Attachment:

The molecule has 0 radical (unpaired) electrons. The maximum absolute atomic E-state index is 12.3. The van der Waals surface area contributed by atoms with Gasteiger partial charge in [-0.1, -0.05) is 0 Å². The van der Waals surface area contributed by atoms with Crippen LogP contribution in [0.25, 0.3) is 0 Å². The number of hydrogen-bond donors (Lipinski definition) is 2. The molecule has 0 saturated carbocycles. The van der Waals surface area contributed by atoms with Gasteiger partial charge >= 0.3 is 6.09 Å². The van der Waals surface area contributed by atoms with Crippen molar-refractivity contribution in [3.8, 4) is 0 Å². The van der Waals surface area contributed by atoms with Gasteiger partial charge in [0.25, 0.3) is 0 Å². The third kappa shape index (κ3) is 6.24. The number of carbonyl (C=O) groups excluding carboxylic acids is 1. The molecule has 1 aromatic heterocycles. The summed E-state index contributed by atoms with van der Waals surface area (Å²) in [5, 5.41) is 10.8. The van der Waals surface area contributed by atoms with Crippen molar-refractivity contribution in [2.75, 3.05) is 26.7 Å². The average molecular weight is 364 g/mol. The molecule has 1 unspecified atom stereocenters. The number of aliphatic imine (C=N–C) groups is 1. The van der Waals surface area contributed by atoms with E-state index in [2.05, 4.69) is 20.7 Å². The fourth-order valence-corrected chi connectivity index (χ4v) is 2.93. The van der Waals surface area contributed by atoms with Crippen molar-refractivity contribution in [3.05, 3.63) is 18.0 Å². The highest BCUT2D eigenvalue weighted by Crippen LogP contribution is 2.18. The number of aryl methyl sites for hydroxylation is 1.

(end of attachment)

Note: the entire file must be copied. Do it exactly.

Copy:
The molecule has 0 radical (unpaired) electrons. The maximum absolute atomic E-state index is 12.3. The van der Waals surface area contributed by atoms with Gasteiger partial charge in [-0.1, -0.05) is 0 Å². The van der Waals surface area contributed by atoms with Crippen LogP contribution in [0.25, 0.3) is 0 Å². The number of hydrogen-bond donors (Lipinski definition) is 2. The molecule has 0 saturated carbocycles. The van der Waals surface area contributed by atoms with Gasteiger partial charge >= 0.3 is 6.09 Å². The van der Waals surface area contributed by atoms with Crippen molar-refractivity contribution in [3.8, 4) is 0 Å². The van der Waals surface area contributed by atoms with Gasteiger partial charge in [0.25, 0.3) is 0 Å². The third kappa shape index (κ3) is 6.24. The number of carbonyl (C=O) groups excluding carboxylic acids is 1. The molecule has 1 aromatic heterocycles. The summed E-state index contributed by atoms with van der Waals surface area (Å²) in [5, 5.41) is 10.8. The van der Waals surface area contributed by atoms with Crippen molar-refractivity contribution in [2.75, 3.05) is 26.7 Å². The average molecular weight is 364 g/mol. The molecule has 1 unspecified atom stereocenters. The number of aliphatic imine (C=N–C) groups is 1. The van der Waals surface area contributed by atoms with E-state index in [2.05, 4.69) is 20.7 Å². The fourth-order valence-corrected chi connectivity index (χ4v) is 2.93. The van der Waals surface area contributed by atoms with Crippen molar-refractivity contribution in [3.05, 3.63) is 18.0 Å². The highest BCUT2D eigenvalue weighted by Crippen LogP contribution is 2.18. The number of aryl methyl sites for hydroxylation is 1.